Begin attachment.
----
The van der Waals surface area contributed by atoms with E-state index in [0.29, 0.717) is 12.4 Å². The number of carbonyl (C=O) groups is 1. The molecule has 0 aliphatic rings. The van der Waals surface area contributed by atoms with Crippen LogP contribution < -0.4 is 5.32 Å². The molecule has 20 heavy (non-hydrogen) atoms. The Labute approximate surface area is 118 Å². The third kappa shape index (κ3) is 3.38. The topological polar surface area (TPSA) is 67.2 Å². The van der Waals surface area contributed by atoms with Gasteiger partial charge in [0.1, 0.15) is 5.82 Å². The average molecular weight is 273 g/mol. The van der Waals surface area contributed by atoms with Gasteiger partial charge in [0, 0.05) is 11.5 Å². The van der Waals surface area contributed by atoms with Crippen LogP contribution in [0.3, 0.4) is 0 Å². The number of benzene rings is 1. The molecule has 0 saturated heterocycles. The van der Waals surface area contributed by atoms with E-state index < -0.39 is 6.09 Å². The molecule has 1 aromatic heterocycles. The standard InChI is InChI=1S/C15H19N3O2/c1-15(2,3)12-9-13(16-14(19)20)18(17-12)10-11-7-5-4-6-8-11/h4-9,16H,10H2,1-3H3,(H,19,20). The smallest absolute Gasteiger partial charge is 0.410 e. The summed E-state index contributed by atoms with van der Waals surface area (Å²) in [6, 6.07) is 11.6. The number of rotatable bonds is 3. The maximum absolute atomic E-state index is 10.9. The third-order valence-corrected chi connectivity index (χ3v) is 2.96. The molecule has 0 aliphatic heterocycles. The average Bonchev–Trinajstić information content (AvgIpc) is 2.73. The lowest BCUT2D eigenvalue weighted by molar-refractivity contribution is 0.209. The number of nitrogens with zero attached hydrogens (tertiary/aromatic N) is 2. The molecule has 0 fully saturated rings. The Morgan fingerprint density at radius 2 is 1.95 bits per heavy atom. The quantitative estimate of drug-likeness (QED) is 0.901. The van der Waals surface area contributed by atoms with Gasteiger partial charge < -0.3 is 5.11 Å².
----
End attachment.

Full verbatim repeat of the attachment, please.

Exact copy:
The van der Waals surface area contributed by atoms with E-state index in [0.29, 0.717) is 12.4 Å². The number of carbonyl (C=O) groups is 1. The molecule has 0 aliphatic rings. The van der Waals surface area contributed by atoms with Crippen LogP contribution < -0.4 is 5.32 Å². The molecule has 20 heavy (non-hydrogen) atoms. The Labute approximate surface area is 118 Å². The third kappa shape index (κ3) is 3.38. The topological polar surface area (TPSA) is 67.2 Å². The van der Waals surface area contributed by atoms with Gasteiger partial charge in [0.1, 0.15) is 5.82 Å². The average molecular weight is 273 g/mol. The van der Waals surface area contributed by atoms with Gasteiger partial charge in [0, 0.05) is 11.5 Å². The van der Waals surface area contributed by atoms with Crippen LogP contribution in [0.3, 0.4) is 0 Å². The number of benzene rings is 1. The molecule has 0 saturated heterocycles. The van der Waals surface area contributed by atoms with E-state index < -0.39 is 6.09 Å². The molecule has 1 aromatic heterocycles. The standard InChI is InChI=1S/C15H19N3O2/c1-15(2,3)12-9-13(16-14(19)20)18(17-12)10-11-7-5-4-6-8-11/h4-9,16H,10H2,1-3H3,(H,19,20). The smallest absolute Gasteiger partial charge is 0.410 e. The summed E-state index contributed by atoms with van der Waals surface area (Å²) in [6, 6.07) is 11.6. The number of rotatable bonds is 3. The maximum absolute atomic E-state index is 10.9. The third-order valence-corrected chi connectivity index (χ3v) is 2.96. The molecule has 0 aliphatic heterocycles. The average Bonchev–Trinajstić information content (AvgIpc) is 2.73. The lowest BCUT2D eigenvalue weighted by molar-refractivity contribution is 0.209. The number of nitrogens with zero attached hydrogens (tertiary/aromatic N) is 2. The molecule has 0 fully saturated rings. The Morgan fingerprint density at radius 2 is 1.95 bits per heavy atom. The quantitative estimate of drug-likeness (QED) is 0.901. The van der Waals surface area contributed by atoms with Gasteiger partial charge < -0.3 is 5.11 Å².